I recently stumbled across a radio interview on NPR's "Speaking of Faith" with Dr. Rachel Naomi Remen, an oncologist and herself a 53-year survivor of an autoimmune disorder and 8 major surgeries. As I think about my daughter's health and future, I've been reflecting on something Dr. Remen said: "Sometimes what appears to be a catastrophe, over time becomes a strong foundation from which to live a good life. It's possible to live a good life even though it isn't an easy life. And I think that's one of the best kept secrets in America."
Thank you, and blessings to you both.
01-27-2008, 08:06 AM
I work at a college, though not as a faculty member. I encourage you and your daughter to talk with the ADA Counselor on campus as you sort through the issues that may come up. If she does receive a diagnosis prior to attending, that counselor may be able to help her adjust her schedule and her lifestyle as she moves into the world of College Freshman. If she does not receive a diagnosis, that counselor may still be able to offer her some support and encouragement.
Your daughter is to be commended - she is a brave young woman to be seeking such independence at such an uncertain point in her life. It sounds like you are raising a very strong young woman. Please stay with our forum, and if you'd like, encourage your daughter to join in as well. There's a wealth of knowledge, friendship and support here!
And... "Speaking of Faith" is one of my favorite NPR shows - I've learned so much from it, I'm glad you've found it!
01-27-2008, 11:25 PM
It's really heartwarming to hear how concerned you are about your daughter. I'm seventeen years old, undiagnosed at the moment, but we're leaning towards rheumatoid arthritis and SLE. It's hard going away to college in any aspect, but thinking about how one will take it while dealing with lupus is even harder. Being in her position personally, its really conflicting; what teenager doesnt want to move out and live on their own? But when you get sick all the time, you want those comforts of home, you want your parents there to take care of you... Its a hard time, and a time you never thought you'd have to go through, but she does sound like a very strong young woman, and she has your love and support, and that goes further than anyone could ever imagine. She is lucky to have you as a father.
01-28-2008, 09:12 AM
I love the quoate from Naomi Remen. It succinctly says what many of us here try to express...."It is possible to live a good life even though it isn't an easy life..." That is so true for me and many others here. I would have to say that I live a good life, but it is very difficult, sometimes, to maintain a semblance of health, to deal with pain every day, etc. But, it is a good life!!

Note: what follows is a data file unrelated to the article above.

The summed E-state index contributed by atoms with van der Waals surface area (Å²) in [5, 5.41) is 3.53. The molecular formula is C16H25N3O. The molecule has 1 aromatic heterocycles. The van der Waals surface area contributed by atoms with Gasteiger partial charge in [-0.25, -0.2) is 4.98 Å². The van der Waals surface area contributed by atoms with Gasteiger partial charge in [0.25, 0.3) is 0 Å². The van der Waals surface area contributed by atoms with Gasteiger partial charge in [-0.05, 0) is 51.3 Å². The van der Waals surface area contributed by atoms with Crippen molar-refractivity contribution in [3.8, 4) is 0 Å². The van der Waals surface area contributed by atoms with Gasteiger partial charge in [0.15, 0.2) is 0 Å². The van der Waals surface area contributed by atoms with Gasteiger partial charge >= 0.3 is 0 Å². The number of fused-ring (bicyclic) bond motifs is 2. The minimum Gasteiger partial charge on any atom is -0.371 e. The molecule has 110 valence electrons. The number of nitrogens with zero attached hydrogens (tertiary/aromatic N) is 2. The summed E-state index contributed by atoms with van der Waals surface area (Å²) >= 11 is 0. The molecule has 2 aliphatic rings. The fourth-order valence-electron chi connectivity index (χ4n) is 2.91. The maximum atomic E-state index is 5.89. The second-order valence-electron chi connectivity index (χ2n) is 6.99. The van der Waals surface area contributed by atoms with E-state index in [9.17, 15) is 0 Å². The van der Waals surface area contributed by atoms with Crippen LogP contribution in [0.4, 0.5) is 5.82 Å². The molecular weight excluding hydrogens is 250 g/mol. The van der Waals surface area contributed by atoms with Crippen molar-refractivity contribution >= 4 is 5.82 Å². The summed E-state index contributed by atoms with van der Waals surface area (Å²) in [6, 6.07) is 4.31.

I am happy that Dr. Remen's words were able to give you hope and that you do realize that your daughter can have a wonderful future with immeasurable possibilities. With both of you working hard towards keeping her as healthy as possible, it is a goal that can be realized. We are here to help you both in any way that we can whenever you need us!
Peace and Blessings
sick n tired
01-28-2008, 10:34 PM
Hi Concerned Father,
It was very uplifting to hear those words of Naomi Remen. I love to listen to that show although I missed that one.
My grandfather taught me something about life that I use on a regular basis. He said, "Whenever you have something hard or distastful to do, just bow your head and walk on, never hesitating or putting off until tomorrow" That is where I see you. You are having to walk on eventhough it is not something that is even conceivable.
As I said before, you and your daughter are in my prayers.
Which schools is she looking at? I have one child in Virginia and another in Texas. A third one is looking right now for next year.
02-01-2008, 06:41 PM
Alanah, hatlady, Karen & Saysusie,
Thanks for the reassuring words and advice. I appreciate it greatly.
I spent much of this past week in bed with a bad cold, which gave me plenty of time to think about things. In particular, I've been thinking about my daughter's symptoms, so I'm going to post those questions under the "Lupus Erythematosus Symptoms" forum.
02-01-2008, 08:50 PM
Just to chime in slightly off topic but make sure to check into their disability student services programs not all are created equal some may not be willing to help but they can do amazing things like delay work (those days there is nothing left after class) ergonomic chairs, and environments for testing that are quiet :). I was so grateful for the help at my first school, but not all are that great. Having done college with SLE please dont hesitate to ask those questions that can only be answered by having been there
02-02-2008, 02:18 AM
I just want to say that I think it is great that you are concerned about your daughter!! Your love and support will go along way! :) I can't even get my mother to admit that I have Lupus, well, I was just diagnosed not too long ago so I think it's hard for her to come to terms with but it feels like she doesn't believe me and I don't need that stress right now. I hope things work out for your family, just be as supportive as possible, she will greatly appreciate it!